Having a space near your entryway full of lush and nutritious plants—whether planted near your back door or under a sun-soaked spot with pots—is a great way to improve your cooking and your health! Many of you probably planted herb garden staples such as rosemary, oregano, parsley, and dill, but have you thought about throwing some native plants into the mix?
Not only are our native plants essential to our pollinators and wildlife but some plants are great to eat as well. Round out your herb and kitchen garden with some of our favorite edible native perennials!
TEA FOR TWO
For an easy tea, use fresh or dried flowers or leaves steeped in hot water. Perfect to ease an upset stomach or to settle your nerves:
Oswego tea (Monarda) has a pungent oregano meets mint aroma. Traditionally used for tea, it also is fantastic steamed to help with respiratory issues.
Mountain mint (Pycnanthemum) has a bright minty flavor which eases indigestion, poor appetite, nausea, and vomiting. Think of it as our native plant equivalent to peppermint!
Anise hyssop (Agastache) has a licorice or anise flavor and is great for soothing an upset stomach. It can also be put in a pot of boiling water to help open the breathing passages.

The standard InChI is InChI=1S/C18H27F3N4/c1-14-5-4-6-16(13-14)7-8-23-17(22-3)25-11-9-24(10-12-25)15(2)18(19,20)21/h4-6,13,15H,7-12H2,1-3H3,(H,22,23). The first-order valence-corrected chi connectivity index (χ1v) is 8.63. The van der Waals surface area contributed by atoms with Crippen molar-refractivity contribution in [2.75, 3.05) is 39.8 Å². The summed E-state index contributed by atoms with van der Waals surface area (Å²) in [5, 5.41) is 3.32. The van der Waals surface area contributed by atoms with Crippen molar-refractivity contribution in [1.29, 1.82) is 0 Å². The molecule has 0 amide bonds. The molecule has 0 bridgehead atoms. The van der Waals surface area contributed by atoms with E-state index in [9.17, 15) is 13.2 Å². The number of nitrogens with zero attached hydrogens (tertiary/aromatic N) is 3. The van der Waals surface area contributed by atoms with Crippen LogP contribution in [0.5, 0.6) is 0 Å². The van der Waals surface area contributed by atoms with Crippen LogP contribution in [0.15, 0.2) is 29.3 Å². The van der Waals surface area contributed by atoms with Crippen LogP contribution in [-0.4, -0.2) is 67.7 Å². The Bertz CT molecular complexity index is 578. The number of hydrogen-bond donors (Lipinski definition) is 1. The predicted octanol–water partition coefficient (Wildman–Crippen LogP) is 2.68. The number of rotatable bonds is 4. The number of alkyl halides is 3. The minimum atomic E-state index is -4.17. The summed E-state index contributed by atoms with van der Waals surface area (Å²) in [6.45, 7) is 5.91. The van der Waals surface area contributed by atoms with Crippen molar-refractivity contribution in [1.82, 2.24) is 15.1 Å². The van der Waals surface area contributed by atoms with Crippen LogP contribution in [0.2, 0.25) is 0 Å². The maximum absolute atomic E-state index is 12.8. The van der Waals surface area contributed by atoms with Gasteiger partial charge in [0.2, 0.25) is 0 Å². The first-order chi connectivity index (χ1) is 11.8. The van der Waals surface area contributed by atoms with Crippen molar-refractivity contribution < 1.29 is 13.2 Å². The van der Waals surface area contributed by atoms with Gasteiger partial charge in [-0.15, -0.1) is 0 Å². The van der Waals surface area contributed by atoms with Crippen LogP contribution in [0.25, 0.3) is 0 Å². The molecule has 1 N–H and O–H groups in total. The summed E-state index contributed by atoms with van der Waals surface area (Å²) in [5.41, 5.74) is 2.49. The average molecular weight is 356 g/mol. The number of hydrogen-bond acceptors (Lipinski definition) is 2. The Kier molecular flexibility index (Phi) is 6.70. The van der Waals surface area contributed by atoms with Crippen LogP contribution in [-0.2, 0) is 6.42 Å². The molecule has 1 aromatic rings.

Eat the emerging fiddleheads of Ostrich fern fronds (Matteuccia struthiopteris) as you would asparagus in early spring. A couple of tabs of butter in a skillet with a clove of garlic and a sprinkle of salt and pepper is a delicious spring time treat.
Wood oats (Chasmanthium latifolium) seeds can be harvested and used as a grain cereal or ground into a flour. This is a great plant to put in the back corner of a shaded lot. It outcompetes opportunistic invasive weeds like garlic mustard or stilt grass, self sows readily, holds erosion at bay, and if you ever have a need, the seeds can be used as food! How cool is that?!
Purple coneflower (Echinacea purpurea) helps boost the immune system and is a natural antibiotic.
Indian physic (Porteranthus trifoliatus) traditionally used by Native Americans as an emetic and laxative.
Wild false indigo (Baptisia) can be used for a natural blue dye, but was traditionally applied by Native American tribes as an emetic, purgative, and a poultice to help with inflammation.
Join in the fun of mixing in edibles in your garden as you continue to support the use of native plants!